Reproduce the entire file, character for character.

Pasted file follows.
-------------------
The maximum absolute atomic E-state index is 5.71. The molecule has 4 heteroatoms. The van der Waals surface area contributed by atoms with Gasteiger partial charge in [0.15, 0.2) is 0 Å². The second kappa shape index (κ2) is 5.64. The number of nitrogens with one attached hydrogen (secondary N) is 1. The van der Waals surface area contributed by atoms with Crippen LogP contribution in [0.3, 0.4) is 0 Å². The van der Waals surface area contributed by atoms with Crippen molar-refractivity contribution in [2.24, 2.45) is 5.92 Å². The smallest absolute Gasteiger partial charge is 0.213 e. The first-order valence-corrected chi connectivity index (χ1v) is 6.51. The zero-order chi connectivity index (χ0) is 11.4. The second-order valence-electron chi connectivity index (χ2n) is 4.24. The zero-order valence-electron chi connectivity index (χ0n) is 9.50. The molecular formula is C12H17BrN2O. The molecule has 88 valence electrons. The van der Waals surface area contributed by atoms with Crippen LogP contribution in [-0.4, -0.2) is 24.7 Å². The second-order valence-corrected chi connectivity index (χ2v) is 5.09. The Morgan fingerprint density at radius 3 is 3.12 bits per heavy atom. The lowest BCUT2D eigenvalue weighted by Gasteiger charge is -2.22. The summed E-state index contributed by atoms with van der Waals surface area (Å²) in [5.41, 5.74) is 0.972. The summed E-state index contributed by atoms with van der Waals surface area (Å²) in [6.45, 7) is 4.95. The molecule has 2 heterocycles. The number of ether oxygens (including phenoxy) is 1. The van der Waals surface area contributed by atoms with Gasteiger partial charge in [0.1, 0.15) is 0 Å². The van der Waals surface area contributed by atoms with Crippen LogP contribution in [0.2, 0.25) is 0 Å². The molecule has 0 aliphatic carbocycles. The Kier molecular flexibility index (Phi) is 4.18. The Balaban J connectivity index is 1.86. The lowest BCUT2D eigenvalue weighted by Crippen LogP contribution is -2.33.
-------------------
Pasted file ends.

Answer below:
The maximum absolute atomic E-state index is 5.71. The molecule has 4 heteroatoms. The van der Waals surface area contributed by atoms with Gasteiger partial charge in [0.15, 0.2) is 0 Å². The second kappa shape index (κ2) is 5.64. The number of nitrogens with one attached hydrogen (secondary N) is 1. The van der Waals surface area contributed by atoms with Crippen LogP contribution in [0.3, 0.4) is 0 Å². The van der Waals surface area contributed by atoms with Crippen molar-refractivity contribution in [2.24, 2.45) is 5.92 Å². The smallest absolute Gasteiger partial charge is 0.213 e. The first-order valence-corrected chi connectivity index (χ1v) is 6.51. The zero-order chi connectivity index (χ0) is 11.4. The second-order valence-electron chi connectivity index (χ2n) is 4.24. The zero-order valence-electron chi connectivity index (χ0n) is 9.50. The molecular formula is C12H17BrN2O. The molecule has 88 valence electrons. The van der Waals surface area contributed by atoms with Crippen LogP contribution in [-0.4, -0.2) is 24.7 Å². The second-order valence-corrected chi connectivity index (χ2v) is 5.09. The Morgan fingerprint density at radius 3 is 3.12 bits per heavy atom. The lowest BCUT2D eigenvalue weighted by Gasteiger charge is -2.22. The summed E-state index contributed by atoms with van der Waals surface area (Å²) in [5.41, 5.74) is 0.972. The summed E-state index contributed by atoms with van der Waals surface area (Å²) in [6.45, 7) is 4.95. The molecule has 2 heterocycles. The number of ether oxygens (including phenoxy) is 1. The van der Waals surface area contributed by atoms with Gasteiger partial charge in [0.1, 0.15) is 0 Å². The van der Waals surface area contributed by atoms with Crippen LogP contribution in [0.2, 0.25) is 0 Å². The molecule has 0 aliphatic carbocycles. The Kier molecular flexibility index (Phi) is 4.18. The Balaban J connectivity index is 1.86. The lowest BCUT2D eigenvalue weighted by Crippen LogP contribution is -2.33.